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Projects of Digitarium

In the following the projects and references of Digitarium are described.

European Social Fund (ESF) 2015-2016: Digitisation goes rural

During the project, digitization of natural history specimens will be decentralized to a remote team. Digitarium already successfully images the specimens using automatic imaging lines, but transcription of information from the images is still partly slow handwork. In this project, technical solutions will be changed into an e-market place where transcribers are able to offer their services to owners of natural history collections. On-going building of computer networks in Finland enables the creation of new solutions to earn living in areas which now are lacking jobs and possibilities. During the project, four persons will be working as a geographically dispersed team, developing methods and e-services for decentralized digitization together with specialists at Digitarium and at the Finnish Museum of Natural History Museum.

Digitisation of the Oslo Herbarium 2013-2014

This was the first large international order of Digitarium. The customer and project partner was the Natural History Museum of Oslo University. Digitarium processed 250 000 herbarium sheets together with their folders, which is about 70 % of the basic collection in Oslo. They were transported in three separate lorry rides to Joensuu and back. In this project Digitarium cooperated with the Norwegian company DigForsk AS, which is specialized in transcribing and databasing data from the images. Digitarium built and coordinating the data entry system for DigForsk’s distance workers. The images are available almost in real time for analysis by the project partner and quality control by the customer. The project employed five persons working in two shifts for about nine months.

European Social Fund (ESF) 2010 - 2013: The Project of the Natural History Collection Digitisation Know-how Development

This ESF project enabled the academic training programs and the development of methods and collaborative networks in natural history digitisation. Training courses were designed in such a way that they can be used in basic and advanced training of biology students and biologists. Training includes also method development. Thereby trainees were involved in, e.g., development of mass-digitisation. Mass-digitisation solutions were developed further to include different variations for different digitisable objects. Other objectives for development included solutions for distance working from home, maneuverability of the digitisation unit from one locality to another, and solutions to access collections remotely. In 2010 – 2013 this project had a staff of five and 20 trainees. In 2012 – 2014 this project has four to six experts of digitisation.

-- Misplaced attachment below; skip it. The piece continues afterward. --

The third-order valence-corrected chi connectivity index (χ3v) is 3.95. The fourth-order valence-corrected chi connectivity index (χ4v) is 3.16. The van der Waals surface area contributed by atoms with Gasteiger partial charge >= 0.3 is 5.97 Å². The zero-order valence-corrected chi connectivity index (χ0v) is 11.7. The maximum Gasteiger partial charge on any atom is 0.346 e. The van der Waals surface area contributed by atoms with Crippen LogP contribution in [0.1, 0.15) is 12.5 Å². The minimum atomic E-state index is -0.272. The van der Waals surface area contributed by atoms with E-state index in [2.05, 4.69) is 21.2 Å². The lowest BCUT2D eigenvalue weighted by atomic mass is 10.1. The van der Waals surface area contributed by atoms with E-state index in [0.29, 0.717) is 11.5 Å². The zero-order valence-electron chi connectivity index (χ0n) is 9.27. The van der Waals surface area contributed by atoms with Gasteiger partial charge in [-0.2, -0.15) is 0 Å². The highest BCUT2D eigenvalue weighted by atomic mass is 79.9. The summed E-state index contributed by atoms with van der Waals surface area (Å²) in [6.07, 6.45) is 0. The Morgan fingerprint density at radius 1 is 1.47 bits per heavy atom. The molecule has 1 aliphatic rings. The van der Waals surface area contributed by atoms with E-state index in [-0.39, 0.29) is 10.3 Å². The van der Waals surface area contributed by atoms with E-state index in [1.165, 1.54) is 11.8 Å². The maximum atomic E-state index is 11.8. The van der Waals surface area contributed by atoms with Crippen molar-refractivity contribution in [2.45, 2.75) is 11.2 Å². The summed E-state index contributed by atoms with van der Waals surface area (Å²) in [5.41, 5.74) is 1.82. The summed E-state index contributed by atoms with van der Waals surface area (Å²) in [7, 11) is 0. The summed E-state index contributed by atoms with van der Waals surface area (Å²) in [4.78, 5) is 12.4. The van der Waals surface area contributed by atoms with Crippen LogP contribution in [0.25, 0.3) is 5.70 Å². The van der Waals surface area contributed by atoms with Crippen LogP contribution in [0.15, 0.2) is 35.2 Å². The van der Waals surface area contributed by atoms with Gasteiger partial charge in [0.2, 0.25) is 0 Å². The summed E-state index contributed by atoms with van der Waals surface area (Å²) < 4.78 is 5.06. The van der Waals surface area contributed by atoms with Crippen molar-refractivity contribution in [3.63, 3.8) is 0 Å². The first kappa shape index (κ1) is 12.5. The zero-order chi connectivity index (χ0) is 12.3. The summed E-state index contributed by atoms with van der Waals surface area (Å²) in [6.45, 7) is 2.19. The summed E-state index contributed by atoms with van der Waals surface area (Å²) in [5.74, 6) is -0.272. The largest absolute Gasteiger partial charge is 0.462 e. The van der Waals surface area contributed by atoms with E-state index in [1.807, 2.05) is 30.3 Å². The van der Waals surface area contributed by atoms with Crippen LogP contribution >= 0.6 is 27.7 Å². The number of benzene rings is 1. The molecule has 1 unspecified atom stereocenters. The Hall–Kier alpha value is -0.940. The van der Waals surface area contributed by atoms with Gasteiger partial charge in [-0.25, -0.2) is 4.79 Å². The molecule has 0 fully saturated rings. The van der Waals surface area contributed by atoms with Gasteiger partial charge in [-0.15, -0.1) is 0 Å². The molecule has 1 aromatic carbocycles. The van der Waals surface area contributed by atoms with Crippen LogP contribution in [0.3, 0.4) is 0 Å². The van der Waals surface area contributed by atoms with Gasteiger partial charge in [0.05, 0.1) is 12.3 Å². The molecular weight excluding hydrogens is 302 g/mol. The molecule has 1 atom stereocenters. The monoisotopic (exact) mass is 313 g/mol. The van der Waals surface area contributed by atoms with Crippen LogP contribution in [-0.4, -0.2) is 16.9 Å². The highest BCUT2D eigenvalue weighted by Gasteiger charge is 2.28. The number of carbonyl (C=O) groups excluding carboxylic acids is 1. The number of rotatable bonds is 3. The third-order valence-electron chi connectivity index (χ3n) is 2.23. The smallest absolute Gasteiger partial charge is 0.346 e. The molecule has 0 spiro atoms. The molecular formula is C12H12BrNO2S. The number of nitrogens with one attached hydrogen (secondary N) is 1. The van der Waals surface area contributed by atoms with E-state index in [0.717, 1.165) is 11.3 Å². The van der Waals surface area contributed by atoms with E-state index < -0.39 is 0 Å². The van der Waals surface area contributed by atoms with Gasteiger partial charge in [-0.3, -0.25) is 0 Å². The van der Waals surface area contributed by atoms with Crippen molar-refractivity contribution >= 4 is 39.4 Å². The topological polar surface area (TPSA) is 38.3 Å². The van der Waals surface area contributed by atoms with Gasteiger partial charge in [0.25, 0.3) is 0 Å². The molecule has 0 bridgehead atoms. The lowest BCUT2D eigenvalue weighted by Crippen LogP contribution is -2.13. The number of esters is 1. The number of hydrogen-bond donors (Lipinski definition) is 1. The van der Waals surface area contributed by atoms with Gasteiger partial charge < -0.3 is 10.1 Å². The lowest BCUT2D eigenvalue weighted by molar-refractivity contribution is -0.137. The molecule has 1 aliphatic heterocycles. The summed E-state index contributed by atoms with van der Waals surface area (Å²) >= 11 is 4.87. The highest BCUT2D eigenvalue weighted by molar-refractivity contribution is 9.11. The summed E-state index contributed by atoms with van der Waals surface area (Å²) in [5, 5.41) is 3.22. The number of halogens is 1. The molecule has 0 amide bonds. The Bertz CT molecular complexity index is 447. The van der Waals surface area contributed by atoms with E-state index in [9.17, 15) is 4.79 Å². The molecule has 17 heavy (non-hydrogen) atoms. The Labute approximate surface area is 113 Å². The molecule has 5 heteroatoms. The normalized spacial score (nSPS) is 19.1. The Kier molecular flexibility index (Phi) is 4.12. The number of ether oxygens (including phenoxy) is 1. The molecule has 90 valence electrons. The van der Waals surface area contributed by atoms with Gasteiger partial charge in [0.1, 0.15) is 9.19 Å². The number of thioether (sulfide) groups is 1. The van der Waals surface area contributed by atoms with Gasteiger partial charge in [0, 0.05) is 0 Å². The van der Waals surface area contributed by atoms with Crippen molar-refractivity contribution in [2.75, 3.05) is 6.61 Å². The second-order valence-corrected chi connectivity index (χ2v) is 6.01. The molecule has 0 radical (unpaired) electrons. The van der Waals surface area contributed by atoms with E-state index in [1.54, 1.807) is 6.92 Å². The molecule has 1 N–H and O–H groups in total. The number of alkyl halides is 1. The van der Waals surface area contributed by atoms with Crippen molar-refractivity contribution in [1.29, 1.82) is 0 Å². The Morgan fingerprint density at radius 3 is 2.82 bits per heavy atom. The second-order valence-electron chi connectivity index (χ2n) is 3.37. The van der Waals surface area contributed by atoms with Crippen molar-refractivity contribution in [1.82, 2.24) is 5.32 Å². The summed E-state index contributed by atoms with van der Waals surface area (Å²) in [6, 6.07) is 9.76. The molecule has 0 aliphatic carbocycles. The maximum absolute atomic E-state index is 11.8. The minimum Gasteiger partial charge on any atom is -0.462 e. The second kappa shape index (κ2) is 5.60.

Digitisation for natural scientists-training course
Digitisation for academics-training course

The first training organized by Digitarium ESF-project was in 2011-2012. Students, 11 persons, were all academic natural scientists. During the training, students learned for example imaging and handling of specimens of natural history, data entry and biodiversity informatics. Teaching was largely based on practical training, and students had the opportunity to take part in the development of digitisation methods.

The second training course at Digitarium 2012-2013 was aimed to all academics interested in digitisation. A total of 10 persons took part, and the curriculum was comparable to the first training. In this second training, specialists graduated from the first digitisation course were helping the students during the practicals.

European Regional Development Fund (ERDF) 2010 - 2013: Digitisation Infrastructure and Expertise
European Regional Development Fund (ERDF) 2013 - 2014: Development and Commercialisation of Digitisation Services of Natural History Specimens

ERDF funding has been invested in construction of the information system, Digitarium’s working facility and in purchasing and development of equipment and components.

In the most recent project (2013 – 2014) development work was continued. One of the new development objects was an automated digitisation line for insect specimens. Information technology solutions and logistics were also developed. Yet another significant object was to develop commercialisation. City of Joensuu, the Finnish Museum of Natural History (FMNH) and the University of Eastern Finland (UEF) organised the national contribution for the funding. This project was steered by the Regional Council of North Karelia.

Joensuu Regional Development Company JOSEK 2009 – 2010: Start-up Project

The predecessor for the previously mentioned projects was the JOSEK start-up project, in which the collaborative network was formed and the resources were collected.